Get a 'Room' with Emma Donoghue and Brie Larson

Brie Larson Discusses "Room"
Brie Larson Discusses "Room"


Elizabeth Smart. Michelle Knight. Gina DeJesus. Michelle Berry.

Women kidnapped by men, held captive, and eventually released, whether through pluck and luck, dogged detective work, or some combination thereof, make news the world over.

We can't wrap our heads around their lives. What happens when someone is locked in a basement or a shack or a bunker, a place without light or air, trapped and raped and victimized, and then suddenly -- freed? It's a question explored by Irish author Emma Donoghue in her 2010 novel "Room," which became a literary phenomenon and was nominated for the Orange and Man Booker prizes.

Not that she's complaining, but recognition came at a cost. "Publicity got way more demanding when that happened. My life was pretty quiet. I have to say, success was a bit startling," she says. "My book tours got a lot more demanding."

Donoghue was loosely inspired by the horrific and headline-making Fritzl case, in which Elisabeth Fritzl was held captive by her father, Joseph, for 24 in a hidden basement area of the family abode in Austria. Elisabeth gave birth to seven children, all the product of incest.

"All I took from it was the notion of growing up in a locked room. There are so few of these cases," she says.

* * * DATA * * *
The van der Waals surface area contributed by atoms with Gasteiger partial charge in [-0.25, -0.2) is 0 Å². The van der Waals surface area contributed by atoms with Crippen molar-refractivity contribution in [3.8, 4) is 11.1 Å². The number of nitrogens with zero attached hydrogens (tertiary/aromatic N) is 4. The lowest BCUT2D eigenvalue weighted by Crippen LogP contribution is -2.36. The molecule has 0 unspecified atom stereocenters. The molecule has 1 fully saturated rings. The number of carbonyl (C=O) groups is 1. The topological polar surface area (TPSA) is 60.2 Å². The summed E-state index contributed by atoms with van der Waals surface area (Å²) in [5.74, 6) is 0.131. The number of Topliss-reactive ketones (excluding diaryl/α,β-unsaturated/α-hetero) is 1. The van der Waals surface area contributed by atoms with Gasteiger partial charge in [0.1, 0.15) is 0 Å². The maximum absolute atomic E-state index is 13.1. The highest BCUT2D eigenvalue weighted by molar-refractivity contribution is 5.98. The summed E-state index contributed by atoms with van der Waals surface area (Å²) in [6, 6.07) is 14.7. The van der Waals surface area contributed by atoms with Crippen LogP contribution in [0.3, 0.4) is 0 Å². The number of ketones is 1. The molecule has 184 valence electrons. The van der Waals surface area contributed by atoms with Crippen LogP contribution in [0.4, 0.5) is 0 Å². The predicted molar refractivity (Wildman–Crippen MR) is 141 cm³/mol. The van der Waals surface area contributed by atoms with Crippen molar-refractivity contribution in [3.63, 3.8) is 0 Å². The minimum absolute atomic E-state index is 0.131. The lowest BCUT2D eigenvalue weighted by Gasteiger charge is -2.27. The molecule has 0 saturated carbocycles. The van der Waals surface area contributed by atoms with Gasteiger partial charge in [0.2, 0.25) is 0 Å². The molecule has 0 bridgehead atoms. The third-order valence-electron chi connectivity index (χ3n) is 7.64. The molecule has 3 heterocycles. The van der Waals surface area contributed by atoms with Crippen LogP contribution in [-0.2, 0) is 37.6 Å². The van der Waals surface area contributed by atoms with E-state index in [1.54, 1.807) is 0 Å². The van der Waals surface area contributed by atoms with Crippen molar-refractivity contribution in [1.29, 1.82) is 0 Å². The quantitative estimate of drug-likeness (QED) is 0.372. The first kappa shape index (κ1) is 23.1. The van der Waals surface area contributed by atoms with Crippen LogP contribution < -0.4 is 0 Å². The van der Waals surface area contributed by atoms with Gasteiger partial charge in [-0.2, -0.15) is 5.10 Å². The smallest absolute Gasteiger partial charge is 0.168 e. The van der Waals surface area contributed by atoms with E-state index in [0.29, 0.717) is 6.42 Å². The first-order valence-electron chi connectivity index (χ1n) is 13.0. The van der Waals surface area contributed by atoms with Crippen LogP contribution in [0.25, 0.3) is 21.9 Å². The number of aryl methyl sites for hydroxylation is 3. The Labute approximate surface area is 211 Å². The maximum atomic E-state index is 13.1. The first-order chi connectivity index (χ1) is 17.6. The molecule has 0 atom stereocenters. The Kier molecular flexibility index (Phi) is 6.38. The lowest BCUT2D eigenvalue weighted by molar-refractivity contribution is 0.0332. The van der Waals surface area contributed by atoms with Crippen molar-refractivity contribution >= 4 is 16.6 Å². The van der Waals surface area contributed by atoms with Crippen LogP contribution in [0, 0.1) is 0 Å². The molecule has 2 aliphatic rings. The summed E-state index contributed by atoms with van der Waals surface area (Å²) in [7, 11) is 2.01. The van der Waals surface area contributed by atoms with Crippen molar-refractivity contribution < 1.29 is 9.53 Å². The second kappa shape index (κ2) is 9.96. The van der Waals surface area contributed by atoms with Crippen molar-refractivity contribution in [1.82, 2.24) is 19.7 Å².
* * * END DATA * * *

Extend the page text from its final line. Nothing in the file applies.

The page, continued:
And she penned her first-ever script for "Room," the film adaptation of her book. It's been delivering solid numbers in very limited release and goes wider each week through Nov. 13.

In the film, we first meet Jack (Jacob Tremblay), who's just turned five. His ma (Brie Larson) is his sun, moon and stars, his playmate, his dentist, his nutritionist, his trainer, and to some extent, his jailer. She plots their escape from Old Nick, the man who grabbed her when she was 17, and against every odd, they're freed. But then -- what? Rainbows and hugs and kisses give way to desperation, depression and maladjustment.

The film has dazzled critics, has a 94 percent rating on Rotten Tomatoes and is a contender come Oscar time. At its core, says Donoghue, the movie "is about the child seeing the world for the first time."

To cast Larson, "We watched every film starring a woman between 20 and 30. There's such a lot of talent in that category. We saw her in 'Short Term 12,' and we thought she could do this. She's so loose and relaxed."

Larson and Tremblay spent days in their room. "They made the crafts you see in the film. They were intimate in the space. You can't make a child turn on the warmth. She put three weeks into it. They were like conspirators right through the filming. They were buddies," says Donoghue.

So if Donoghue and Larson were trapped somewhere together, who'd take charge in plotting their escape?

"She'd be way more of a leader," says Donoghue. "She'd be an extremely useful person to be locked in a room with. She doesn't think too much of herself. She's hardworking. Brie wrote teenage diaries for her character. She poured herself into this character."

We're guessing the movie will make quite the splash come awards time.

See more memories from Oscar season below.

Originally published